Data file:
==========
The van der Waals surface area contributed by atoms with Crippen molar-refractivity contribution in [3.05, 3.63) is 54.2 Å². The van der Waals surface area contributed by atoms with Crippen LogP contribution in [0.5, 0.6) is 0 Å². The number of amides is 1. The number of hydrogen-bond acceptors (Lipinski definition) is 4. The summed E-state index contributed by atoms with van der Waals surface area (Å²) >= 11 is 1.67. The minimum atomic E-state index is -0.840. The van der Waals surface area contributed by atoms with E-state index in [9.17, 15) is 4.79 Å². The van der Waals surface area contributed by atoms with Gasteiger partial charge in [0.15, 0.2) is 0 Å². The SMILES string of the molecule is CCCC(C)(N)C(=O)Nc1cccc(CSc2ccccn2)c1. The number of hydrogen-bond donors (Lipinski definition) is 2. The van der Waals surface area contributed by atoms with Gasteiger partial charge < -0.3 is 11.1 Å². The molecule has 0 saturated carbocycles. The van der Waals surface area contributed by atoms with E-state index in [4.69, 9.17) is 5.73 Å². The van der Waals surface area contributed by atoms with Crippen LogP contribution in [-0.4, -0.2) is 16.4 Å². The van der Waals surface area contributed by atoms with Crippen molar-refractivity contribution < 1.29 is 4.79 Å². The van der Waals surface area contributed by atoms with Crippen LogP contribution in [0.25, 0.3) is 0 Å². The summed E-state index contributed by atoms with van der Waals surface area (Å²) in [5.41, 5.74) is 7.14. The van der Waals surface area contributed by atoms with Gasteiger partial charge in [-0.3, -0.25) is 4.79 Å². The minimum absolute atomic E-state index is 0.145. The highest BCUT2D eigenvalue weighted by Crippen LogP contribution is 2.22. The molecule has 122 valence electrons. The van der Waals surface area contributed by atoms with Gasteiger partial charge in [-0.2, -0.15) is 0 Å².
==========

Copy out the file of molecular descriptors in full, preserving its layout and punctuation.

The van der Waals surface area contributed by atoms with Crippen molar-refractivity contribution in [3.05, 3.63) is 54.2 Å². The van der Waals surface area contributed by atoms with Crippen LogP contribution in [0.5, 0.6) is 0 Å². The number of amides is 1. The number of hydrogen-bond acceptors (Lipinski definition) is 4. The summed E-state index contributed by atoms with van der Waals surface area (Å²) >= 11 is 1.67. The minimum atomic E-state index is -0.840. The van der Waals surface area contributed by atoms with E-state index in [9.17, 15) is 4.79 Å². The van der Waals surface area contributed by atoms with Gasteiger partial charge in [0.15, 0.2) is 0 Å². The SMILES string of the molecule is CCCC(C)(N)C(=O)Nc1cccc(CSc2ccccn2)c1. The number of hydrogen-bond donors (Lipinski definition) is 2. The van der Waals surface area contributed by atoms with Gasteiger partial charge < -0.3 is 11.1 Å². The molecule has 0 saturated carbocycles. The van der Waals surface area contributed by atoms with E-state index in [4.69, 9.17) is 5.73 Å². The van der Waals surface area contributed by atoms with Crippen LogP contribution in [-0.4, -0.2) is 16.4 Å². The van der Waals surface area contributed by atoms with Crippen molar-refractivity contribution < 1.29 is 4.79 Å². The van der Waals surface area contributed by atoms with Crippen LogP contribution in [0.25, 0.3) is 0 Å². The summed E-state index contributed by atoms with van der Waals surface area (Å²) in [5.41, 5.74) is 7.14. The van der Waals surface area contributed by atoms with Gasteiger partial charge in [-0.3, -0.25) is 4.79 Å². The minimum absolute atomic E-state index is 0.145. The highest BCUT2D eigenvalue weighted by Crippen LogP contribution is 2.22. The molecule has 122 valence electrons. The van der Waals surface area contributed by atoms with Gasteiger partial charge in [-0.2, -0.15) is 0 Å².